Low serum levels of electrolytes such as magnesium (Mg), potassium (K), calcium (Ca), and phosphate (P) can lead to a number of clinical problems in intensive care unit (ICU) patients, including hypertension, coronary vasoconstriction, disturbances in heart rhythm, and muscle weakness. Loss of these electrolytes can be caused, among other things, by increased urinary excretion. Cerebral injury can lead to polyuresis through a variety of mechanisms. We hypothesized that patients with cranial trauma might be at risk for electrolyte loss through increased diuresis. The objective of this study was to assess levels of Mg, P, and K at admission in patients with severe head injury.Design
We measured plasma levels of Mg, P, K, Ca, and sodium at admission in 18 consecutive patients with severe head injury admitted to our ICU (group 1). As controls, we used 19 trauma patients with two or more bone fractures but no significant cranial trauma (group 2).Setting
University teaching hospital.Patients
Eighteen patients with severe head injury admitted to our surgical ICU (group 1) and 19 controls (trauma patients with no significant cranial trauma; group 2).Main Results
Electrolyte levels at admission (group 1 vs. group 2; mean ± sd, units: mmol/L) were as follows. Mg, 0.57 ± 0.17 (range, 0.24–0.85) vs. 0.88 ± 0.21 (range, 0.66–1.42 mmol/L;p < .01). P, 0.56 ± 0.15 (range, 0.20–0.92) vs. 1.11 ± 0.15 (range, 0.88–1.44 mmol/L;p < .01). K, 3.54 ± 0.59 (range, 2.4–4.8) vs. 4.07 ± 0.45 (range, 3.6–4.8 mmol/L;p < .02). Ca, 2.02 ± 0.24 (range, 1.45–2.51) vs. 2.14 ± 0.20 (range, 1.88–2.46;p = NS). In group 1, 12/18 patients had Mg levels <0.70 mmol/L vs. 2/19 patients in group 2 (p < .01); in group 1, 11/18 patients had P levels below 0.60 mmol vs. 0/19 patients in group 2 (p < .01). Moderate hypokalemia (K levels, <3.6 mmol/L) was present in 8/18 patients in group 1 vs. 1/19 patients in group 2 (p < .01). Severe hypokalemia (K levels, ≤3.0) was present in 4/18 patients in group 1 vs. 0/19 patients in group 2 (p < .05).Conclusion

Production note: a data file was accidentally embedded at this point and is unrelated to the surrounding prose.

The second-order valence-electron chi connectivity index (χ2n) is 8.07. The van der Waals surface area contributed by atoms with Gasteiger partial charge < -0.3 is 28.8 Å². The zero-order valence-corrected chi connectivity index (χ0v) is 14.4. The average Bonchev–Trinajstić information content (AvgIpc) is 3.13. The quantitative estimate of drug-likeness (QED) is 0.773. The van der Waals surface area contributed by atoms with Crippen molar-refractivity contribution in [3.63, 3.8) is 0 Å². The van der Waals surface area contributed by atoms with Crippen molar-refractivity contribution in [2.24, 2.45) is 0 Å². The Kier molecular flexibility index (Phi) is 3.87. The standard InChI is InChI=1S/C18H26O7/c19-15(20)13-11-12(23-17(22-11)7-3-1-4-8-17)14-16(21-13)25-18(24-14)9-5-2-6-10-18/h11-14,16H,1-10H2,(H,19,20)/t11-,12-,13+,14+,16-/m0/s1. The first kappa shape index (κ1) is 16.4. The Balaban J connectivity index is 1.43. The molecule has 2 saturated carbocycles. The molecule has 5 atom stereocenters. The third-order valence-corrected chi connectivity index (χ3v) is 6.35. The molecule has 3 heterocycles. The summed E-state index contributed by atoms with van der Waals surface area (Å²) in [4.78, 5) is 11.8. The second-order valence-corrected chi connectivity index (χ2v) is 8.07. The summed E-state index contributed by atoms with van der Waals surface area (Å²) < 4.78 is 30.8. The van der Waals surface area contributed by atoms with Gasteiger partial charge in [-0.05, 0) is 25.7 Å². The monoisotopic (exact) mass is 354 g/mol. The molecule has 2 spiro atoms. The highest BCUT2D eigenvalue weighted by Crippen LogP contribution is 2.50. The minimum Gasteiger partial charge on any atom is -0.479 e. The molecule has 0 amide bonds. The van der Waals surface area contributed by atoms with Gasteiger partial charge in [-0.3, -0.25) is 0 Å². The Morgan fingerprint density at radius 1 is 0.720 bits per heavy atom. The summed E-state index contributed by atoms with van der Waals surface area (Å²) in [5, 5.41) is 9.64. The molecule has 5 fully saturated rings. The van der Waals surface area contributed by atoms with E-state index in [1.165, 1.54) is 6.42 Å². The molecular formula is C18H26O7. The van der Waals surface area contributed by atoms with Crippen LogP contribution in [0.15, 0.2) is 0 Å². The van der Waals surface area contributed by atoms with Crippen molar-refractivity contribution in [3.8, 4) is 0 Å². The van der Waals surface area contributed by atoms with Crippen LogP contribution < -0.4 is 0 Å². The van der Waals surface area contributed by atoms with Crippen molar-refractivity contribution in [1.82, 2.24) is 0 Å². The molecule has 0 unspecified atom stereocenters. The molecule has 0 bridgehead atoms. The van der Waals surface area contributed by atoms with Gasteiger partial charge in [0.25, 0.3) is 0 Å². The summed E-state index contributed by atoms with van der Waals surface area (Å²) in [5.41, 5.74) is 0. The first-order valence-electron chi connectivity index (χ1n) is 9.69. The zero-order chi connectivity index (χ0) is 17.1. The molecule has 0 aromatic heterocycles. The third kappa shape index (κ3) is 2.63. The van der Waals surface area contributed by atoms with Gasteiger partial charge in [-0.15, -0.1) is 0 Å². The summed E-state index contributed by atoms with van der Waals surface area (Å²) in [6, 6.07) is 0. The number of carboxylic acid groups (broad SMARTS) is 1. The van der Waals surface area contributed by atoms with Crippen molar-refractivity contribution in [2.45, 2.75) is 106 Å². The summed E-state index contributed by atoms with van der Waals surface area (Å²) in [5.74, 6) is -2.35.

We conclude that patients with severe head injury are at high risk for the development of hypomagnesemia, hypophosphatemia, and hypokalemia. One of the causes of low electrolyte levels in these patients may be an increase in the urinary loss of various electrolytes caused by neurologic trauma. Mannitol administration may be a contributing factor. Intensivists should be aware of this potential problem. If necessary, adequate supplementation of Mg, P, K, and Ca should be initiated promptly.